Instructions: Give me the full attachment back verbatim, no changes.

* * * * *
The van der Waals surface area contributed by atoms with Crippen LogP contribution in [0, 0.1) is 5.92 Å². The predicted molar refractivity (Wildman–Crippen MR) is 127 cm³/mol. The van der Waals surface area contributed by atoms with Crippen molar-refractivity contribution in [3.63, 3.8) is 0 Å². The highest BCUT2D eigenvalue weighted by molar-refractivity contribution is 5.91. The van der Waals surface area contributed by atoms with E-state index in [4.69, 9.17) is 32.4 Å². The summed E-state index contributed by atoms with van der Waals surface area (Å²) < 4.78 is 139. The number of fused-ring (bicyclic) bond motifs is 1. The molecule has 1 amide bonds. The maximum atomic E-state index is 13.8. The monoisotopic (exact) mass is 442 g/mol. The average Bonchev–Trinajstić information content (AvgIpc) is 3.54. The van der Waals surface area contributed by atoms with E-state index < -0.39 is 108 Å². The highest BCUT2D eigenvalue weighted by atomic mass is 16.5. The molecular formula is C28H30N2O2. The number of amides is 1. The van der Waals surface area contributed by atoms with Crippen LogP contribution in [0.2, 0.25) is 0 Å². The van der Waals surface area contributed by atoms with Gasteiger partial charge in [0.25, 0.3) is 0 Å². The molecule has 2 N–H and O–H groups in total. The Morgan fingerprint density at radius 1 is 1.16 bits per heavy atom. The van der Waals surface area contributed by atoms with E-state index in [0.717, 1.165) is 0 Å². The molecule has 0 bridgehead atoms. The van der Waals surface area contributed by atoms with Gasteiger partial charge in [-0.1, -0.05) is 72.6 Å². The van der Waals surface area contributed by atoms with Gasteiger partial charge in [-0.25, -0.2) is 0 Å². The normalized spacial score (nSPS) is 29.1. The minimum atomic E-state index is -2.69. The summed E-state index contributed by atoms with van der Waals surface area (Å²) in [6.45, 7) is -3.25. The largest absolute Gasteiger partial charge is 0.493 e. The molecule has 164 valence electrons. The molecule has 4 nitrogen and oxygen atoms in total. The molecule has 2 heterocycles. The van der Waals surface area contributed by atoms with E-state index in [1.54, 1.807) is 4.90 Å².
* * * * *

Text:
The van der Waals surface area contributed by atoms with Crippen LogP contribution in [0, 0.1) is 5.92 Å². The predicted molar refractivity (Wildman–Crippen MR) is 127 cm³/mol. The van der Waals surface area contributed by atoms with Crippen molar-refractivity contribution in [3.63, 3.8) is 0 Å². The highest BCUT2D eigenvalue weighted by molar-refractivity contribution is 5.91. The van der Waals surface area contributed by atoms with E-state index in [4.69, 9.17) is 32.4 Å². The summed E-state index contributed by atoms with van der Waals surface area (Å²) < 4.78 is 139. The number of fused-ring (bicyclic) bond motifs is 1. The molecule has 1 amide bonds. The maximum atomic E-state index is 13.8. The monoisotopic (exact) mass is 442 g/mol. The average Bonchev–Trinajstić information content (AvgIpc) is 3.54. The van der Waals surface area contributed by atoms with E-state index < -0.39 is 108 Å². The highest BCUT2D eigenvalue weighted by atomic mass is 16.5. The molecular formula is C28H30N2O2. The number of amides is 1. The van der Waals surface area contributed by atoms with Crippen LogP contribution in [0.2, 0.25) is 0 Å². The van der Waals surface area contributed by atoms with Gasteiger partial charge in [0.25, 0.3) is 0 Å². The molecule has 2 N–H and O–H groups in total. The Morgan fingerprint density at radius 1 is 1.16 bits per heavy atom. The van der Waals surface area contributed by atoms with E-state index in [0.717, 1.165) is 0 Å². The molecule has 0 bridgehead atoms. The van der Waals surface area contributed by atoms with Gasteiger partial charge in [-0.1, -0.05) is 72.6 Å². The van der Waals surface area contributed by atoms with Gasteiger partial charge in [-0.25, -0.2) is 0 Å². The normalized spacial score (nSPS) is 29.1. The minimum atomic E-state index is -2.69. The summed E-state index contributed by atoms with van der Waals surface area (Å²) in [6.45, 7) is -3.25. The largest absolute Gasteiger partial charge is 0.493 e. The molecule has 164 valence electrons. The molecule has 4 nitrogen and oxygen atoms in total. The molecule has 2 heterocycles. The van der Waals surface area contributed by atoms with E-state index in [1.54, 1.807) is 4.90 Å².